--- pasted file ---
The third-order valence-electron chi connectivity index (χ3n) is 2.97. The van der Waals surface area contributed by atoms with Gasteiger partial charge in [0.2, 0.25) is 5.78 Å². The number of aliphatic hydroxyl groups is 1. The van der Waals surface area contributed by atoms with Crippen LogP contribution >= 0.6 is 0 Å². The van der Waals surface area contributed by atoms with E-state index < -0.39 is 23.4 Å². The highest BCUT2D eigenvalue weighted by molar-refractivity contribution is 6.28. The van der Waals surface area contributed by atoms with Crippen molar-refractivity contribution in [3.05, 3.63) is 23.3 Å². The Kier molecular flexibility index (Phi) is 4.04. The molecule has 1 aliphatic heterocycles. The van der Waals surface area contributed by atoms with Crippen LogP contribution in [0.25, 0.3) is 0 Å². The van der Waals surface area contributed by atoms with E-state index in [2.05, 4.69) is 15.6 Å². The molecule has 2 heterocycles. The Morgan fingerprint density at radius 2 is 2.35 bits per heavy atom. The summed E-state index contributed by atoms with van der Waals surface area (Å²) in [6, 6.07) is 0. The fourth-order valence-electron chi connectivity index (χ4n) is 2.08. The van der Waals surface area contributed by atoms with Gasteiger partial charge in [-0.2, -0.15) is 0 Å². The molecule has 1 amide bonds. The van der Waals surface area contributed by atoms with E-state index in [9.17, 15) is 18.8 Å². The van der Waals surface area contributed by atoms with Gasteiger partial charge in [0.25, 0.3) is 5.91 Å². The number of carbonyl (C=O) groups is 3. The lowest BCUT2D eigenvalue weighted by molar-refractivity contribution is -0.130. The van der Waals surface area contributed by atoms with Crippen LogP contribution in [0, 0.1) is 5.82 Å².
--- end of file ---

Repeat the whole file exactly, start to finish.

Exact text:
The third-order valence-electron chi connectivity index (χ3n) is 2.97. The van der Waals surface area contributed by atoms with Gasteiger partial charge in [0.2, 0.25) is 5.78 Å². The number of aliphatic hydroxyl groups is 1. The van der Waals surface area contributed by atoms with Crippen LogP contribution >= 0.6 is 0 Å². The van der Waals surface area contributed by atoms with E-state index < -0.39 is 23.4 Å². The highest BCUT2D eigenvalue weighted by molar-refractivity contribution is 6.28. The van der Waals surface area contributed by atoms with Crippen molar-refractivity contribution in [3.05, 3.63) is 23.3 Å². The Kier molecular flexibility index (Phi) is 4.04. The molecule has 1 aliphatic heterocycles. The van der Waals surface area contributed by atoms with Crippen LogP contribution in [0.25, 0.3) is 0 Å². The van der Waals surface area contributed by atoms with E-state index in [2.05, 4.69) is 15.6 Å². The molecule has 2 heterocycles. The Morgan fingerprint density at radius 2 is 2.35 bits per heavy atom. The summed E-state index contributed by atoms with van der Waals surface area (Å²) in [6, 6.07) is 0. The fourth-order valence-electron chi connectivity index (χ4n) is 2.08. The van der Waals surface area contributed by atoms with Gasteiger partial charge in [-0.2, -0.15) is 0 Å². The molecule has 1 amide bonds. The van der Waals surface area contributed by atoms with E-state index in [9.17, 15) is 18.8 Å². The van der Waals surface area contributed by atoms with Gasteiger partial charge in [0.25, 0.3) is 5.91 Å². The number of carbonyl (C=O) groups is 3. The lowest BCUT2D eigenvalue weighted by molar-refractivity contribution is -0.130. The van der Waals surface area contributed by atoms with Crippen LogP contribution in [0, 0.1) is 5.82 Å².